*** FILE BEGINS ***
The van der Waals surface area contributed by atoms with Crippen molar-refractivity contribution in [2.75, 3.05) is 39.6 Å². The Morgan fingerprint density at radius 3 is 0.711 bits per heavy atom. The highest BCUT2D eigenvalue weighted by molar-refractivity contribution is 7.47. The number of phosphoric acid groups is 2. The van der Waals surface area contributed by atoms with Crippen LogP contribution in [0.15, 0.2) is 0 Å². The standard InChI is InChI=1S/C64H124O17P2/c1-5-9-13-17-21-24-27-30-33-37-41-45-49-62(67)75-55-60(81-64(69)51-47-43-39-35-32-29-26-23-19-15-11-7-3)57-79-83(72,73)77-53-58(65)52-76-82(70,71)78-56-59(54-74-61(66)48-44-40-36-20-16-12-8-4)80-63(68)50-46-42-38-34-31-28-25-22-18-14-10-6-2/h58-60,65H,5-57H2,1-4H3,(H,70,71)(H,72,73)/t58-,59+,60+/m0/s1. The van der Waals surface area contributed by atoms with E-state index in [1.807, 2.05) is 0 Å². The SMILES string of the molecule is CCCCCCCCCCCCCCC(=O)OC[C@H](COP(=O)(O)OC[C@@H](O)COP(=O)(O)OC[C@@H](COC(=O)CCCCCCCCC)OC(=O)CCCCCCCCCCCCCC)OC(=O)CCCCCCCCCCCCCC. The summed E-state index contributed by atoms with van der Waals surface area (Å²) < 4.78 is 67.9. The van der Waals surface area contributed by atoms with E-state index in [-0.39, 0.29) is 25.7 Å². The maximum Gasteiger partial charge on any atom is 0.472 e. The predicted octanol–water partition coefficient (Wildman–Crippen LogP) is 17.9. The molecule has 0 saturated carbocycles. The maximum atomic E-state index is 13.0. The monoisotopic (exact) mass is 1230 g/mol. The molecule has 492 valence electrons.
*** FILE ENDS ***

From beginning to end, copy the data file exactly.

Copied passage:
The van der Waals surface area contributed by atoms with Crippen molar-refractivity contribution in [2.75, 3.05) is 39.6 Å². The Morgan fingerprint density at radius 3 is 0.711 bits per heavy atom. The highest BCUT2D eigenvalue weighted by molar-refractivity contribution is 7.47. The number of phosphoric acid groups is 2. The van der Waals surface area contributed by atoms with Crippen LogP contribution in [0.15, 0.2) is 0 Å². The standard InChI is InChI=1S/C64H124O17P2/c1-5-9-13-17-21-24-27-30-33-37-41-45-49-62(67)75-55-60(81-64(69)51-47-43-39-35-32-29-26-23-19-15-11-7-3)57-79-83(72,73)77-53-58(65)52-76-82(70,71)78-56-59(54-74-61(66)48-44-40-36-20-16-12-8-4)80-63(68)50-46-42-38-34-31-28-25-22-18-14-10-6-2/h58-60,65H,5-57H2,1-4H3,(H,70,71)(H,72,73)/t58-,59+,60+/m0/s1. The van der Waals surface area contributed by atoms with E-state index in [1.807, 2.05) is 0 Å². The SMILES string of the molecule is CCCCCCCCCCCCCCC(=O)OC[C@H](COP(=O)(O)OC[C@@H](O)COP(=O)(O)OC[C@@H](COC(=O)CCCCCCCCC)OC(=O)CCCCCCCCCCCCCC)OC(=O)CCCCCCCCCCCCCC. The summed E-state index contributed by atoms with van der Waals surface area (Å²) < 4.78 is 67.9. The van der Waals surface area contributed by atoms with E-state index in [-0.39, 0.29) is 25.7 Å². The maximum Gasteiger partial charge on any atom is 0.472 e. The predicted octanol–water partition coefficient (Wildman–Crippen LogP) is 17.9. The molecule has 0 saturated carbocycles. The maximum atomic E-state index is 13.0. The monoisotopic (exact) mass is 1230 g/mol. The molecule has 492 valence electrons.